Aortic insufficiency at 6 months 1: 0.79 (0.31–2.01)
2: 6.60 (2.18–19.9)
1: 0.615
2: 0.001
1: −146 (−364 to 72)
2: −328 (−681 to 24)
1: 0.184
2: 0.067
1: 1.82 (0.90–3.67
2: 1.81 (0.53–6.19)
1: 0.093
2: 0.342
BMI, body mass index; CI, confidence interval.
Bold values represent statistically significant results based on a two-sided significance level of 0.05

Table 3. - Odds Ratio/Coefficients from Multivariable Regression Models for 2 Year Mortality
Two Year Mortality
Odds Ratio (95% CI) p
Age 1.05 (1.01–1.09) 0.021
Male sex 0.29 (0.10–0.88) 0.029
Pulmonary disease 1.82 (0.61–5.44) 0.283
Preimplant AI 1: 1.38 (0.51–3.69
2: 3.04 (0.56–16.4)
1: 0.526
2: 0.196
AI at 6 months 1: 0.83 (0.29–2.34)
2: 4.32 (1.21–15.4)
1: 0.730
2: 0.024
The model for 2 year mortality included age, gender, presence of pulmonary disease, preimplant AI, and AI at 6 months.
AI, aortic insufficiency.
Bold values represent statistically significant results based on a two-sided significance level of 0.05

Figure 1.
Figure 1.:
Kaplan-Meier survival curve based on the degree of aortic insufficiency at 6 months. AI, aortic insufficiency.

Fifty-six (36%) patients performed 6 minute walk testing at 1 year follow-up. Average 6 minute walk distance at 1 year was 1,301, 1,155, and 973 ft. in the none (0), mild (1), and moderate (2) groups, respectively, but was not significantly associated with AI status at 6 months (1: P = 0.184; 2: P = 0.067) on univariable analysis.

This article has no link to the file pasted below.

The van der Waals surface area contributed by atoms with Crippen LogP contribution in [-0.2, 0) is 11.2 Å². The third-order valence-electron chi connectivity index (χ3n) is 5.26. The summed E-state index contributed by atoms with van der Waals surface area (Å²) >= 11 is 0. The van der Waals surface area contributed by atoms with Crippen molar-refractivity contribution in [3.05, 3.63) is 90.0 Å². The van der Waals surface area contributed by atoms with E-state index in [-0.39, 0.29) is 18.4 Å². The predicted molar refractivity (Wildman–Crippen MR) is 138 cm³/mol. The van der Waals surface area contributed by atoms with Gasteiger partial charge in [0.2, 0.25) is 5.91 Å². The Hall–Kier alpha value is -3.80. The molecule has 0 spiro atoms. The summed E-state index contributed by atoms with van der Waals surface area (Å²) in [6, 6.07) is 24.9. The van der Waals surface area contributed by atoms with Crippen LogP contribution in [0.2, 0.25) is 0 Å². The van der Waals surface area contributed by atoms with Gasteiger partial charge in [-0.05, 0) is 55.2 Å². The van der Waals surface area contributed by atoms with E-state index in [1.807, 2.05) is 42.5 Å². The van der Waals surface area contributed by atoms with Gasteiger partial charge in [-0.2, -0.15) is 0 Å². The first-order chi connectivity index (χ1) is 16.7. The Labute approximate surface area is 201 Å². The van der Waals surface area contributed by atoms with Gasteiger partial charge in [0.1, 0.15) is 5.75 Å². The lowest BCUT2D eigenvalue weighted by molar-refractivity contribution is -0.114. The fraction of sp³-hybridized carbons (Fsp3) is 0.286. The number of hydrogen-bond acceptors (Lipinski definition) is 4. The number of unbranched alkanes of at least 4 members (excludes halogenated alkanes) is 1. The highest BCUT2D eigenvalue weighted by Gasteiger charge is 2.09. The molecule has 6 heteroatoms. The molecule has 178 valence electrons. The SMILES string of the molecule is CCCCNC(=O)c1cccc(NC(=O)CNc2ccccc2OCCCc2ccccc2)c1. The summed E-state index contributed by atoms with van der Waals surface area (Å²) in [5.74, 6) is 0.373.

Right heart failure was identified in 25.6%, 38.6%, and 38.5% (0, 1, 2) of patients at 1 year, but was not significantly associated with AI status at 6 months (1: P = 0.093; 2: P = 0.342) on univariable analysis.


Improvements in survival and quality of life in patients with VADs, combined with a shortage of donor availability will continue to lead to increasing numbers of patients on long-term LVAD support for both bridge to transplant and destination therapy (DT). As more long-term data become available, AI is being recognized more and more as a common sequela, and possibly a complication of long-term VAD therapy. Significant AI theoretically leads to reduced forward flow and end-organ malperfusion, but the existing literature has thus far failed to convincingly demonstrate a clear negative impact on survival and other health outcomes with less than severe AI.1,3,4,6

The major finding of this study is that in a multivariable model accounting for differences in age, gender, coexisting pulmonary disease, and pre-existing AI severity, moderate AI at 6 months was a significant predictor of 2 year mortality. Interestingly, there was a nonsignificant trend toward increased rate of right heart failure, and reduced functional exercise capacity in patients with both mild and moderate AI at 6 months compared with patients with no AI, even though a survival disadvantage exists. This further supports the significance of echocardiographic identification of AI in the absence of symptoms.